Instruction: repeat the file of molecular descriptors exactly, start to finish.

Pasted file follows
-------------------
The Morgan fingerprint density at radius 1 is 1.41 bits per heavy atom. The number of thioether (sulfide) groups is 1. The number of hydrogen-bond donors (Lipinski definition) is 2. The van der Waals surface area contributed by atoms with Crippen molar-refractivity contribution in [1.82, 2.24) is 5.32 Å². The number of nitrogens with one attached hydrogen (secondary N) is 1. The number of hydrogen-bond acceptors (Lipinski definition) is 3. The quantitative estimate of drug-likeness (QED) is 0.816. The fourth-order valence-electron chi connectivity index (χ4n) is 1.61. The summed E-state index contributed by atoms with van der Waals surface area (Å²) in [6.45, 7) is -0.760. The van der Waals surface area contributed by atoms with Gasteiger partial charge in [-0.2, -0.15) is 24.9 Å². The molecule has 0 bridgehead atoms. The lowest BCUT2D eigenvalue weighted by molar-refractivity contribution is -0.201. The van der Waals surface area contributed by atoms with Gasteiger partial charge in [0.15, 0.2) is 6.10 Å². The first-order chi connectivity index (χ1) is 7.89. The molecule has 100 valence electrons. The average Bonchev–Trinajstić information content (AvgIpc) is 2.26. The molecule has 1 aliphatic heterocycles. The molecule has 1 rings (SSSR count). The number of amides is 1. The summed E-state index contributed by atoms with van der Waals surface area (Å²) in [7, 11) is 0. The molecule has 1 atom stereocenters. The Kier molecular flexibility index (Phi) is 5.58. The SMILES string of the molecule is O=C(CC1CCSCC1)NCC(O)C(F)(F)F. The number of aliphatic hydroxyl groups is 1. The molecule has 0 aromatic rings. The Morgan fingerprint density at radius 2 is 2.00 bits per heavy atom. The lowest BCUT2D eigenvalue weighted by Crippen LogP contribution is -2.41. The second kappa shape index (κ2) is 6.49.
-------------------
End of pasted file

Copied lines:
The Morgan fingerprint density at radius 1 is 1.41 bits per heavy atom. The number of thioether (sulfide) groups is 1. The number of hydrogen-bond donors (Lipinski definition) is 2. The van der Waals surface area contributed by atoms with Crippen molar-refractivity contribution in [1.82, 2.24) is 5.32 Å². The number of nitrogens with one attached hydrogen (secondary N) is 1. The number of hydrogen-bond acceptors (Lipinski definition) is 3. The quantitative estimate of drug-likeness (QED) is 0.816. The fourth-order valence-electron chi connectivity index (χ4n) is 1.61. The summed E-state index contributed by atoms with van der Waals surface area (Å²) in [6.45, 7) is -0.760. The van der Waals surface area contributed by atoms with Gasteiger partial charge in [-0.2, -0.15) is 24.9 Å². The molecule has 0 bridgehead atoms. The lowest BCUT2D eigenvalue weighted by molar-refractivity contribution is -0.201. The van der Waals surface area contributed by atoms with Gasteiger partial charge in [0.15, 0.2) is 6.10 Å². The first-order chi connectivity index (χ1) is 7.89. The molecule has 100 valence electrons. The average Bonchev–Trinajstić information content (AvgIpc) is 2.26. The molecule has 1 aliphatic heterocycles. The molecule has 1 rings (SSSR count). The number of amides is 1. The summed E-state index contributed by atoms with van der Waals surface area (Å²) in [7, 11) is 0. The molecule has 1 atom stereocenters. The Kier molecular flexibility index (Phi) is 5.58. The SMILES string of the molecule is O=C(CC1CCSCC1)NCC(O)C(F)(F)F. The number of aliphatic hydroxyl groups is 1. The molecule has 0 aromatic rings. The Morgan fingerprint density at radius 2 is 2.00 bits per heavy atom. The lowest BCUT2D eigenvalue weighted by Crippen LogP contribution is -2.41. The second kappa shape index (κ2) is 6.49.